The suspicion that cordyceps caused Madam Chew Kim Kee to develop extensive bleeding in the brain after surgery last year, leading to her death, has led to misconceptions about traditional Chinese medicine (TCM) and its pharmacological effects on patients ("Cordyceps 'likely led to post-op bleeding'"; May 27, and "How safe is herbal medicine?"; June 14).
Let us look at the matter from a more scientific aspect.
Cordyceps has only three main active ingredients, and adenosine (0.05 per cent to 0.18 per cent) is one of them. The study of the pharmacokinetics of adenosine in some medical journals indicates that its plasma half-life is less than 10 seconds. This means that it will clear from the blood in about 30 seconds and is unlikely to cause irreversible platelet damage ("Active ingredient doesn't last long" by Dr Koh Chin Aik; June 2).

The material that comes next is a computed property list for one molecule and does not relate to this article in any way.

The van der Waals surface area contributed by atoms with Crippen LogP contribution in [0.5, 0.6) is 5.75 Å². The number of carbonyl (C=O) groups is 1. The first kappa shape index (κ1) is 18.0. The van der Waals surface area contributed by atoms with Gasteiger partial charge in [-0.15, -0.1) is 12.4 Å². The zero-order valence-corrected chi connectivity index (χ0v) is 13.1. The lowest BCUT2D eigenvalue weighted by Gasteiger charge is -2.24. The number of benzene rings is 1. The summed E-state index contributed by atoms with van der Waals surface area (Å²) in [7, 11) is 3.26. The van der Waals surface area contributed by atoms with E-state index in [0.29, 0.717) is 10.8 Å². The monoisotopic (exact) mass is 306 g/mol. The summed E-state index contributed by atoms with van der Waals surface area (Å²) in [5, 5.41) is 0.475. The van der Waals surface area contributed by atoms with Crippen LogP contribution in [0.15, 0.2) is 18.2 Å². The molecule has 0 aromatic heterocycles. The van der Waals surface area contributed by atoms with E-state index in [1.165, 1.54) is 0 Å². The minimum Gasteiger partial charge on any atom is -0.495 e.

It is doubtful whether a few pieces of cordyceps could have had such a fatal effect, especially since they were taken a week before Madam Chew's operation.
Every single herb may have a few biological active compounds.
Radix notoginseng (tianqi), for example, has diverse and opposite pharmacological effects.
The biological active compound dencichine can arrest various bleeding, while ginsenoside Rb1 and ginsenoside Rg1 can inhibit platelet aggregation, or blood clotting.
So, the pharmacological effect of each active compound on users should be carefully studied and utilised.
It is naive to believe that every herb is safe to use without proper consultation and advice.
Western drugs and Chinese herbs should not be taken at the same time, as this may create undesirable effects and complications. It is necessary to educate people on the proper ways of using herbs and to avoid self-medication.
This is an opportune moment for the Government to review the existing TCM policy. More resources should be rendered to the scientific study of herbs used in TCM.
Stanley Kwok Kin Man